Venue Spotlight :: The Capitol Theatre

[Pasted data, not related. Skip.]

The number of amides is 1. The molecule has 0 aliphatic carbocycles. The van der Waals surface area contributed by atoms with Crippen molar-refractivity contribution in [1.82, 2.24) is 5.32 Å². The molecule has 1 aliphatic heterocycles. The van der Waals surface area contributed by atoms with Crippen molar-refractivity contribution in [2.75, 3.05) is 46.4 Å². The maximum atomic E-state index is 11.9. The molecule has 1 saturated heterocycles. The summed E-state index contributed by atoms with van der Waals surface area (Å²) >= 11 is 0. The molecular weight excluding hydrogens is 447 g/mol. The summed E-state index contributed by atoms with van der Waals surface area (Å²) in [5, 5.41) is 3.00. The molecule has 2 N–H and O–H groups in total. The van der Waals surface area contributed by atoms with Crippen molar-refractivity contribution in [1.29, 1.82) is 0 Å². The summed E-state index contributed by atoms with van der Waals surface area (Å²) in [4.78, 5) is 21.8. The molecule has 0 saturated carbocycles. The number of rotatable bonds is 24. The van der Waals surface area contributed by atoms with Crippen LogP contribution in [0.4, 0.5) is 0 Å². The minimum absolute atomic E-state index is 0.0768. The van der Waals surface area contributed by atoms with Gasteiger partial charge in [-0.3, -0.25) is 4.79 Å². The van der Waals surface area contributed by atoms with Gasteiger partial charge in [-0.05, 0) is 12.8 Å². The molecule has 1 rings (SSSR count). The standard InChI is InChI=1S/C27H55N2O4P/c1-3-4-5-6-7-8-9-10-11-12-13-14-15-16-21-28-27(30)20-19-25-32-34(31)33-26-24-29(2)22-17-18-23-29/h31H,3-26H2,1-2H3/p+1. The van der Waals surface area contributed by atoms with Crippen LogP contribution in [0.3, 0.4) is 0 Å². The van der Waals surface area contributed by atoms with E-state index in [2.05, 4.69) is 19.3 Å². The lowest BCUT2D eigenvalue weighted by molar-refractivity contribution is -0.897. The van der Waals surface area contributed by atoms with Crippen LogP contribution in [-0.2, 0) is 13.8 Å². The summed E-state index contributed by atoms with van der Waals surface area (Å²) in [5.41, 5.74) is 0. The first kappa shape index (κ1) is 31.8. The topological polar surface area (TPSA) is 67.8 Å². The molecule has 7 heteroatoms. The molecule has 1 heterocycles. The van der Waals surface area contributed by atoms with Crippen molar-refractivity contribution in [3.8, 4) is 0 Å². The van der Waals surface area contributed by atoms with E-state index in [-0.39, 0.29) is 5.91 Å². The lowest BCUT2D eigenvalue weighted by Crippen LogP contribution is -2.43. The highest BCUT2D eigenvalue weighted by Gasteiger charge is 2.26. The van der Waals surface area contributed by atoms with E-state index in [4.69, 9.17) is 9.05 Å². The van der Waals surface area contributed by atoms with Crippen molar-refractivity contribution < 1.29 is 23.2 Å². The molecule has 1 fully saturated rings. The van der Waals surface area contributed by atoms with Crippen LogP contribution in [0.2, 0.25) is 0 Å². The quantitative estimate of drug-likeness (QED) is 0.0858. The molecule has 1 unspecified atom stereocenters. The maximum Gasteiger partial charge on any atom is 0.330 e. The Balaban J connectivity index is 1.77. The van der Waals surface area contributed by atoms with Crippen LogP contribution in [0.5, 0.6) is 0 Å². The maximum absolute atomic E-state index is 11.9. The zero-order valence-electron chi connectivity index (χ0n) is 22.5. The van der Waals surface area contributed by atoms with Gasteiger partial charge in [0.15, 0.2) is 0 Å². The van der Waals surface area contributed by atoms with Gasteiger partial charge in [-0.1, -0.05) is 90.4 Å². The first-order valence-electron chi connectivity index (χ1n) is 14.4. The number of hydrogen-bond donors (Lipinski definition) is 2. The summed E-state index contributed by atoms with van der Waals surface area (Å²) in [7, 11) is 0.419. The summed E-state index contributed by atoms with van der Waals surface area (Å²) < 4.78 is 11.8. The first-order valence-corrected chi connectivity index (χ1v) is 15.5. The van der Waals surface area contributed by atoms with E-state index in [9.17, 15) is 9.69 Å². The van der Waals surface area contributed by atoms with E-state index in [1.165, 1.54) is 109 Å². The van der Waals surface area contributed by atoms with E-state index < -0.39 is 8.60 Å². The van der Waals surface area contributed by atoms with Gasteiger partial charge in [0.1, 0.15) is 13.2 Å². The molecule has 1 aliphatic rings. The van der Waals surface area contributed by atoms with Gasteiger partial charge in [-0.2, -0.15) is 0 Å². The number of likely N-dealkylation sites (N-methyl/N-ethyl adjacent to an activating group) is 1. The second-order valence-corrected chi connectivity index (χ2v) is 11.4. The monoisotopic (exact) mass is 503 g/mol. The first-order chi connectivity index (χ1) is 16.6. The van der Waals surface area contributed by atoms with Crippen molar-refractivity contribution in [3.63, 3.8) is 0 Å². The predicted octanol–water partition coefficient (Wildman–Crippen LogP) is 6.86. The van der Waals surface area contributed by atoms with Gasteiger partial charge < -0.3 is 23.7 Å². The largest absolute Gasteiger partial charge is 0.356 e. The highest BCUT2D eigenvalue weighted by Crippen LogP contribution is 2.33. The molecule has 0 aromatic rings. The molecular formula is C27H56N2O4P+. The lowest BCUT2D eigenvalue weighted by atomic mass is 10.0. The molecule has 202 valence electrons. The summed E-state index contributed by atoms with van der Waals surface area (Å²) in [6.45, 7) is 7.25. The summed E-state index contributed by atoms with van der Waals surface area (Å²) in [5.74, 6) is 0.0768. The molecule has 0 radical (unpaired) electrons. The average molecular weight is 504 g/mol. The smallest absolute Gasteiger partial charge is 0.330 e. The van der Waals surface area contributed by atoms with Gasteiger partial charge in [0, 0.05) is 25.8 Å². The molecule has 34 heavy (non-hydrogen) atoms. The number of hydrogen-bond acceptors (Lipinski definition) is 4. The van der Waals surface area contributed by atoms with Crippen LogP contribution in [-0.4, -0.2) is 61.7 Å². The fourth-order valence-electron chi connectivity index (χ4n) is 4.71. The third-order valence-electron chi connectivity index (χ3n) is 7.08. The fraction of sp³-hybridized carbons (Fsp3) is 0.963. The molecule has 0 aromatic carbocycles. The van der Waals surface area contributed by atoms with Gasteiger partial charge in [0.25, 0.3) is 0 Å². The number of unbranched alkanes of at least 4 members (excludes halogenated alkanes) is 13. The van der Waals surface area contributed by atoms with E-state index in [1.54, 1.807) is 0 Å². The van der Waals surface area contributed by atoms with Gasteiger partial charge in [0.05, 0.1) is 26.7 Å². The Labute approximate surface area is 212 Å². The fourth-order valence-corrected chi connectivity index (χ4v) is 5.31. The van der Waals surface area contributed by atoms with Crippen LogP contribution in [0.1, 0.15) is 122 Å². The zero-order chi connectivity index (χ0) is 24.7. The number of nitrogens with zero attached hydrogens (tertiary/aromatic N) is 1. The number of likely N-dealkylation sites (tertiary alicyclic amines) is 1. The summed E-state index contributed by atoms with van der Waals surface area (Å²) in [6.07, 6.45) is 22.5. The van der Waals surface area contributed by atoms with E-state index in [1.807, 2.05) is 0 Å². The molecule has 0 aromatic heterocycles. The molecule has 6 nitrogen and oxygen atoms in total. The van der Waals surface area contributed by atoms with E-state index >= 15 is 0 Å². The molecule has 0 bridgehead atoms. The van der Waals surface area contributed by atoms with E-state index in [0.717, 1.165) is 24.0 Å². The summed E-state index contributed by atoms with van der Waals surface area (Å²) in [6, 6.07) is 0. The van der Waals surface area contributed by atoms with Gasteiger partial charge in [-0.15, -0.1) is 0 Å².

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The Capitol Theater (1927-1986) was co-conspired and co-financed by local banker and department store entrepreneur, S.N. Wolbach, and Carl Laemmle, president of Universal Pictures (– not uncommon as most studios established chains around the country for their product), who brought in the world famous architect, John Eberson, to design the venue. (Eberson designed over 100 theaters nationwide.) By most accounts, the Capitol was Eberson on a micro-budget, but the interior was “an artistic blend of Italian Renaissance, Spanish and Moroccan designs.” The Capitol was designed to accommodate both films and live acts, with a stage, dressing rooms, an orchestra pit, and a Wurlitzer Organ (Opus 1591 style F 3M). With the main floor, balcony, and box-seating, total capacity was 1,130. There was some extensive remodeling in the 1950’s with a lobby overhaul and marquee redesign, along with the installation of the new, wider screen to accommodate the age of CinemaScope. Alas, the theater shuttered up in 1985 and became a parking lot in 1986.

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